I know I wrote about controlling students in my last post, but this topic is still nagging at me...and probably will continue to do so in our current educational climate.  But I don't want to just write about how we need to release control a little bit.  I want to think about how we balance between scaffolding the learning for our students and stifling their voice.

In my first couple of years as a teacher, I never stifled students.  They had free reign about topics, how to present their findings, which strategies to use and more.  I also didn't scaffold or support them in any helpful way.  I was brought up in the half free-market/half hippie school of thought when it came to teaching.  Allow students lots of authentic options, surround them with great work and they will pick up reading and writing and everything else.  Would you be shocked if I told you that some students struggled to learn what I thought they should?  That they didn't read Patricia Maclachlan and mysteriously start spouting off poetic lines of prose?  That they didn't all figure out word problems all on their own?

So, yes...I needed to reign in my teaching a bit...clearly a free market / hippie chic approach wasn't bringing me the results I wanted.  My students made choices, alright, but they rarely moved past their choices.  So I started to figure out how I could support my students so they could step out of their comfort zones and explore new territories.  Sometimes that meant I asked them to try something out or I modeled several times or gave them diverse examples of student work.  The point is, I chose my students over my former hard line stance on teaching.

And then I left teaching for a few years to work in research and policy.  Which, of course, led me running back with open arms to the classroom, begging to be taken in.

That's when I realized that the free market days were over.  Completely.  Instead, there was over regulation and a police state.  Tests were insanely important.  And there lots of them.  And they were terribly written.  And they really, really mattered to the school community and everyone else in America.  So, based on the false premise that these tests were "important", a whole industry was created to make these tests, practice for these tests (at school and at home) and even cheer out students on for these tests.  

Hmmmm...what was this teacher to do?

Succumb to the "reality" of modern day teaching in America?  Turn into a robotic slave and just follow orders?  Or the opposite?  Rebel completely and refuse to do anything that comes from "up above"...even if I may think it might be interesting?  Just dig in my heels and get ready for the Alamo?

How about turn back to the hippie chic and zen out?  Forget all the side issues in my periphery and focus on my students.  Focus on them as human beings.  And then focus on them as students.  Figure out what each of them want and need and work for them.  I may not know what kind of teaching I do anymore but at least I know who I am doing it for.

It doesn't matter how long I have been working with students.  Every year, I continue to be more and more amazed with the strength, resilience and power that my little ones possess.  My childhood was an easy one and thus I used to think that childhood itself was an easy phase of life.  I think back to those careless days where I had not a worry in the world and grown-ups took care of everything I needed.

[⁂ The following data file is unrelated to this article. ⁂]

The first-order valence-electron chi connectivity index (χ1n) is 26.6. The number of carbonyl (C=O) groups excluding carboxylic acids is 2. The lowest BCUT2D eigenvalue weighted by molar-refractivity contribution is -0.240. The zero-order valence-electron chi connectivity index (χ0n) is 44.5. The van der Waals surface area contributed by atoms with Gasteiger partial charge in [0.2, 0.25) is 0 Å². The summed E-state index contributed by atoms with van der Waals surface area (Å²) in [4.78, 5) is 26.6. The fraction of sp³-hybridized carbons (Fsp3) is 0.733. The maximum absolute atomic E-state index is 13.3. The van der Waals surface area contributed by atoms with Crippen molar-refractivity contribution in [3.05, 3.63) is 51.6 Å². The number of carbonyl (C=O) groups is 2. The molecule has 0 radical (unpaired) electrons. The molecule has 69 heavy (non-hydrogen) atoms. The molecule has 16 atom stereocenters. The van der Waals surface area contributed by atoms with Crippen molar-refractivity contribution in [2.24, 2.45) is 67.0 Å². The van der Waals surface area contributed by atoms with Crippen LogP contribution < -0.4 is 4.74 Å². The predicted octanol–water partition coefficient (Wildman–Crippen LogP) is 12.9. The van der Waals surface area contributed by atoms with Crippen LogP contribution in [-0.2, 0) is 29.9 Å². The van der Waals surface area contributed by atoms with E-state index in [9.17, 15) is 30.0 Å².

Life is not like that for many children, however, including many many students I have had over the years.  Not only do they face extremely difficult obstacles - the kinds that would make most adults crumble - but they have NO control over their fate.  They can't force their mom out of depression and make her take them to school - or just walk to school themselves.  They can't force a deadbeat dad to show up for even one birthday.  They can't make a dead parent come back to life.  They can't grant themselves legal immigration status.  They can't make a parent stop traveling for work and missing all their important milestones.  They can't control the vast health issues they face that prevent them for truly being careless.  They can't force a parent to stop drinking or taking drugs.  And most of all, they can't just pick up and move away from the bad situation they are in.  And yet, they show up in our classrooms with the biggest smile they can muster that morning, and manage to get through an entire day despite circumstances that would have me running away from everything I know.

They are amazing.  Remarkable.  Strong.  Hilarious.  Creative.  Children.  And yet, a couple of seconds after they enter the classroom, we often forget that and only see the distracting behaviors they are exhibiting.  They won't stop talking.  They seem unmotivated.  They won't sit still.  We have 20 something other students.  We can't treat them differently than everyone else.  Life is tough and we have to prepare them.  We have a million answers for why we must keep marching on.  And a million questions regarding how to make things better for our students.

This is something I am going to continue to ponder this year.  But as I do, I am going to keep in the front of my mind that the students sitting right in front of me are my true heroes...even when they are tapping a pencil as they bounce around the classroom and distract everyone else.